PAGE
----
Last week Stackoverflow released their annual developer survey.  One of the most impressive things about this survey is the number of respondents who participated, 64,000, which is probably the largest developer survey in the world.

Looking at the emerging technologies in the software development world can give a valuable insight into potential trends that you will need to learn in the not to distant future.  In today's article, I'm going to summarise some of this report in terms in relation to the web and hopefully give you some food for thought about future considerations you may want to think about for your business.

The Most Popular Language

Probably the first question I tend to try and find in these surveys, is the age-old debate which has sparked up many a heated argument in the pub after work, what is the most popular language?  For 2017 at least JavaScript came in as the most popular language, with SQL, Java, C# in runner-up positions.  According to StackOverflow, this is the fifth year in a row where JavaScript has won this award.  From a technical perspective, this trend is easy to understand.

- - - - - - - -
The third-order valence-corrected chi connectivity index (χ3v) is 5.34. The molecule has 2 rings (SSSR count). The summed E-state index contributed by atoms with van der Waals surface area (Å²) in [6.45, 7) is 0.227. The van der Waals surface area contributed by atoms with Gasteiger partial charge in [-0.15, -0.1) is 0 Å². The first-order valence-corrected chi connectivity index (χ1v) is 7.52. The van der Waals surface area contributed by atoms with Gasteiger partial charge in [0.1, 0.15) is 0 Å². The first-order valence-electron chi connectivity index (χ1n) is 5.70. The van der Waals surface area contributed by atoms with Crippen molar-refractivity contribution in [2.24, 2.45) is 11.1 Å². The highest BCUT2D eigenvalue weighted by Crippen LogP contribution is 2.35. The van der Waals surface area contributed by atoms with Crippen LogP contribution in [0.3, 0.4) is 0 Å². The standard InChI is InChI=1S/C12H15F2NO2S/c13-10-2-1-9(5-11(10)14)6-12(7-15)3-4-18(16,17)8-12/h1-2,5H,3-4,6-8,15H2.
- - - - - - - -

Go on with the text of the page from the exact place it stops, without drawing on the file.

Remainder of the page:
Over the past decade, companies have had to deal with a quicker rate of change in technology than ever before.  In the past decade, things like smartphones and apps have come out, responsive websites frameworks have been created to cater for the variety of devices someone might be viewing your product on, faster computers and internet connections have meant more things are possible that weren't 10 years ago, changing operating systems and web servers which provide functionality that wasn't previously possible, better project methodology tools, lessons learned from past website mistakes, cloud hosting and finally dev-ops, are usually all considerations now when planning a new web project.